This text is reproduced from Chapter 34 of GI Epidemiology, Nicholas J. Talley, G. Richard Locke III and Yuri A. Saito, editors. Blackwell Publishing Ltd: UK Publication date: May 2007; ISBN: 9781405149495 http://www.blackwellgastroenterology.com/9781405149495.
GI Epidemiology: nonalcoholic fatty liver disease
Version of Record online: 30 MAR 2007
Alimentary Pharmacology & Therapeutics
Volume 25, Issue 8, pages 883–889, April 2007
How to Cite
ANGULO, P. (2007), GI Epidemiology: nonalcoholic fatty liver disease. Alimentary Pharmacology & Therapeutics, 25: 883–889. doi: 10.1111/j.1365-2036.2007.03246.x
- Issue online: 30 MAR 2007
- Version of Record online: 30 MAR 2007
Background Nonalcoholic fatty liver disease (NAFLD) is a common diagnosis in clinical practice. Insulin resistance and oxidative stress play an important role in NAFLD development and progression.
Aim To review the data available on the epidemiology and natural history of NAFLD as well as the risk factors for its development and the areas where future research is necessary.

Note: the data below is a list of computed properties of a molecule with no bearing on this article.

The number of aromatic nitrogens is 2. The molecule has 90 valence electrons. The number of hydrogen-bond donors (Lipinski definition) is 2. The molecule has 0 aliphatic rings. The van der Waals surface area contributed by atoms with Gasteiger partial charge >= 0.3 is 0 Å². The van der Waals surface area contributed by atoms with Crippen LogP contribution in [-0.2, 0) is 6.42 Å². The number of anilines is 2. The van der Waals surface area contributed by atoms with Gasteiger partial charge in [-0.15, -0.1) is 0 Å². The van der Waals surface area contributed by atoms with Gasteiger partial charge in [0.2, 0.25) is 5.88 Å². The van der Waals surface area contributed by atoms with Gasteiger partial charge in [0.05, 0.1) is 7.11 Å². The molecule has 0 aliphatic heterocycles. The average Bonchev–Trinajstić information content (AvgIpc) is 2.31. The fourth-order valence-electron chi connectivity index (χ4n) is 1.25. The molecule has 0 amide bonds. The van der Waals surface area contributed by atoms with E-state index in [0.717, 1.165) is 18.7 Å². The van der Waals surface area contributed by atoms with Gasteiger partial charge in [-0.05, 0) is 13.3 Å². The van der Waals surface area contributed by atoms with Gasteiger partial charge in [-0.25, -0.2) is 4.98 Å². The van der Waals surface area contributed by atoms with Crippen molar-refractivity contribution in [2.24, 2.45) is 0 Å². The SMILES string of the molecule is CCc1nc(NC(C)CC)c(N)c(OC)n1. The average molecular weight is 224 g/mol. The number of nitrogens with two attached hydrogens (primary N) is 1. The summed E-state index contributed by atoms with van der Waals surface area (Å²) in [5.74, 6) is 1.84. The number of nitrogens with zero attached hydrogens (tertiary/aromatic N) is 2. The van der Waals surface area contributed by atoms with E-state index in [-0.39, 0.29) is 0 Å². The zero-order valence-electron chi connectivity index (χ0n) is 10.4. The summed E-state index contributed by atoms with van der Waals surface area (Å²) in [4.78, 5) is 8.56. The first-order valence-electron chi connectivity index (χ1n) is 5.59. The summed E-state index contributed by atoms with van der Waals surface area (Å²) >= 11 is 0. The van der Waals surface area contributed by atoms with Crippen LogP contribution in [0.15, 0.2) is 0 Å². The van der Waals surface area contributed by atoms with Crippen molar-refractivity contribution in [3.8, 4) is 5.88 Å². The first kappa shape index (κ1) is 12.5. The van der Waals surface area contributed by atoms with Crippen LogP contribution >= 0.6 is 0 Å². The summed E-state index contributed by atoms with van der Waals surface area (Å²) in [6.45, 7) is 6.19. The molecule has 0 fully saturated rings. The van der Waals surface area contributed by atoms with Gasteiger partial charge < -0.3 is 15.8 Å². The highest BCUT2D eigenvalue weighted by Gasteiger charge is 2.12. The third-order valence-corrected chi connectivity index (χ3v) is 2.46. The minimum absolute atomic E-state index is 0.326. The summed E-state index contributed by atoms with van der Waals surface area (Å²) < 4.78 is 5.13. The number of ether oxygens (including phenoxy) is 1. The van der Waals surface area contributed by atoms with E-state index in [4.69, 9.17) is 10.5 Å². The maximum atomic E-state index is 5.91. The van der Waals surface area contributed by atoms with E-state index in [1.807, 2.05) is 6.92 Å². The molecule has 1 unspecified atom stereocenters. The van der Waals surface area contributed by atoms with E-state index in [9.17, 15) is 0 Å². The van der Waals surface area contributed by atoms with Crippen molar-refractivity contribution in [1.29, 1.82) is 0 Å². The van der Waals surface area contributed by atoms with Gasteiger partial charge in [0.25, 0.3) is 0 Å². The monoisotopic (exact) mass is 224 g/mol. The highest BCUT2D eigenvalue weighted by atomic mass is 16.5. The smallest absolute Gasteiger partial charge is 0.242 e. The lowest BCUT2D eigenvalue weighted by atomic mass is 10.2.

Results/Conclusions NAFLD may affect individuals of any age range and race/ethnicity. NAFLD affects one in three adults and one in ten children/adolescents in the United States. Mortality in patients with NAFLD is significantly higher than in the general population of same age and gender with liver-related complications being a common cause of death. Liver-related morbidity and mortality in NAFLD occurs when the disease has progressed to advanced fibrosis and cirrhosis. Further studies are necessary to determine the impact of NAFLD on health-related quality of life and resources utilization, and to the extent to which preventing the development of the metabolic syndrome would prevent NAFLD development and reduce liver-related morbidity and mortality. Lifestyle intervention may improve NAFLD, but medications that increase insulin sensitivity and the antioxidant defenses in the liver deserve evaluation in carefully controlled trials.